On Afghanistan, Romney will accuse Obama of timing the withdrawal of U.S. forces based on political considerations, a reference to the fact that Obama withdrew all 30,000 "surge" forces last month. But Romney will reiterate his call to complete the withdrawal of combat troops by the end of 2014, so long as the conditions on the ground permit and in consultation with the military chain of command.
"I believe that if America does not lead, others will — others who do not share our interests and our values — and the world will grow darker, for our friends and for us. America’s security and the cause of freedom cannot afford four more years like the last four years," Romney will say. "The 21st century can and must be an American century. It began with terror, war, and economic calamity. It is our duty to steer it onto the path of freedom, peace, and prosperity."
The Romney campaign held a conference call for reporters Sunday to preview the speech, which included participation by campaign foreign-policy coordinator Alex Wong and senior advisors Rich Williamson and Eliot Cohen.
Wong said that Obama has stepped away from American leadership and undermined the basis of American power. He also said the standing of the United States has been weakened in every region of the world, and likened Obama’s foreign policy to that of former President Jimmy Carter.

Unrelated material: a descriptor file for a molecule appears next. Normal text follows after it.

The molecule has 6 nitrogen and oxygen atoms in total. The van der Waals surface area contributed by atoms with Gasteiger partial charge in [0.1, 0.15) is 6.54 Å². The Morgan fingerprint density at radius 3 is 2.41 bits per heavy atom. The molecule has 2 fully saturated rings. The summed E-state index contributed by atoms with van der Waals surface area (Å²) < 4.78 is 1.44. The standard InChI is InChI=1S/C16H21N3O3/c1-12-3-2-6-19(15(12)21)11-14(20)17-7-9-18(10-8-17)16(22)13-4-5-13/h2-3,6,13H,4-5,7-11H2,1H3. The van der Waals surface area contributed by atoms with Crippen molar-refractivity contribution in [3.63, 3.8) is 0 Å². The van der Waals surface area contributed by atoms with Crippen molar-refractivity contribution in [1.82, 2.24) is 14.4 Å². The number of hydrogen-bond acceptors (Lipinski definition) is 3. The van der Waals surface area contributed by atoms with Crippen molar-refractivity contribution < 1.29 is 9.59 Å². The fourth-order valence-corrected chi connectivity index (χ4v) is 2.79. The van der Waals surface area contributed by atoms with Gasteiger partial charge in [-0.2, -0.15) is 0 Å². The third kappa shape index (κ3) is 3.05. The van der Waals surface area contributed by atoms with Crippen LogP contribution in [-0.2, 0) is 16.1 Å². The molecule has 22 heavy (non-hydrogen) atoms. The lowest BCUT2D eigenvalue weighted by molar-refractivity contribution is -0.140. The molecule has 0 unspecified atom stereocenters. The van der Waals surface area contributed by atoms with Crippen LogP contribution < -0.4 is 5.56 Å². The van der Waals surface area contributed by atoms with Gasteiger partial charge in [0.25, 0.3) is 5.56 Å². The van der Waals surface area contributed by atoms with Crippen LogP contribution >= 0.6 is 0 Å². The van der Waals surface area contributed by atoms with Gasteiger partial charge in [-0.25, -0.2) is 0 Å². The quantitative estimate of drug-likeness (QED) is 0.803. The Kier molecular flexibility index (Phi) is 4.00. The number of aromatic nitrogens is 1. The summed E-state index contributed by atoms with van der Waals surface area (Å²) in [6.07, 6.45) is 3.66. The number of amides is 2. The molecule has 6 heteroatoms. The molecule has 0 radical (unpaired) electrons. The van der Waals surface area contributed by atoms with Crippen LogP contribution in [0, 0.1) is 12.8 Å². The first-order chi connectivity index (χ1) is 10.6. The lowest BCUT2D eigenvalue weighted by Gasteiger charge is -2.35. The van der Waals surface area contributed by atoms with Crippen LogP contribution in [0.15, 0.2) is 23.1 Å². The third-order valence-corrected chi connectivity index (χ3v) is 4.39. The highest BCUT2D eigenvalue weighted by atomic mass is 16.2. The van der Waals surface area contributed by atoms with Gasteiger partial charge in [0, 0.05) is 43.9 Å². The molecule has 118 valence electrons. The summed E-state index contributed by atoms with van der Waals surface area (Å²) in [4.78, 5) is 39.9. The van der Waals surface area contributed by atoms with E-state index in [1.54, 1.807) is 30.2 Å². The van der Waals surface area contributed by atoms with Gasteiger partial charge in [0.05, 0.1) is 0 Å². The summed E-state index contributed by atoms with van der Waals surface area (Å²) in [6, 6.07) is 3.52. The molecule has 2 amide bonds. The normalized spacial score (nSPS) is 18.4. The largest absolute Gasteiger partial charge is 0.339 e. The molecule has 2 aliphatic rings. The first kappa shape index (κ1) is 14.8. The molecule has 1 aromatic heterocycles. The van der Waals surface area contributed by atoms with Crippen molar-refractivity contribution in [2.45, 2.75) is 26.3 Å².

Williamson said that Obama has a policy of weakness that is provocative to enemies and that his administration hasn’t been transparent on the Benghazi attacks.
"The foreign policy of Barack Obama in the Middle East is a mess and is failing, and that should be a part of the discussion," Williamson said.
The Obama campaign preemptively released a statement calling Romney a neophyte and flip-flopper on foreign policy who has fumbled his forays into foreign-policy issues throughout the campaign.
"If Mitt Romney wants to have a debate about foreign policy, we have a message for him: bring it on… To date, all Mitt Romney has offered is bluster and platitudes. He’s erratically shifted positions on every major foreign policy issue, including intervening in Libya, which he was against before he was for," Obama for America spokeswoman Liz Smith said in the statement.
"’Mainstream’ foreign policy isn’t what Mitt Romney is putting forward: having plans to start wars but not end them; wanting to keep 30,000 U.S. troops in Iraq indefinitely; exploding our defense spending to levels the Pentagon has not asked for, with no way to pay for it; insulting our allies and partners around the world on the campaign trail; and calling Russia our number-one geopolitical foe. If that’s where Mitt Romney thinks the mainstream is, he needs to find a better compass. It’s clear that on every measure, Mitt Romney fails the commander-in-chief test."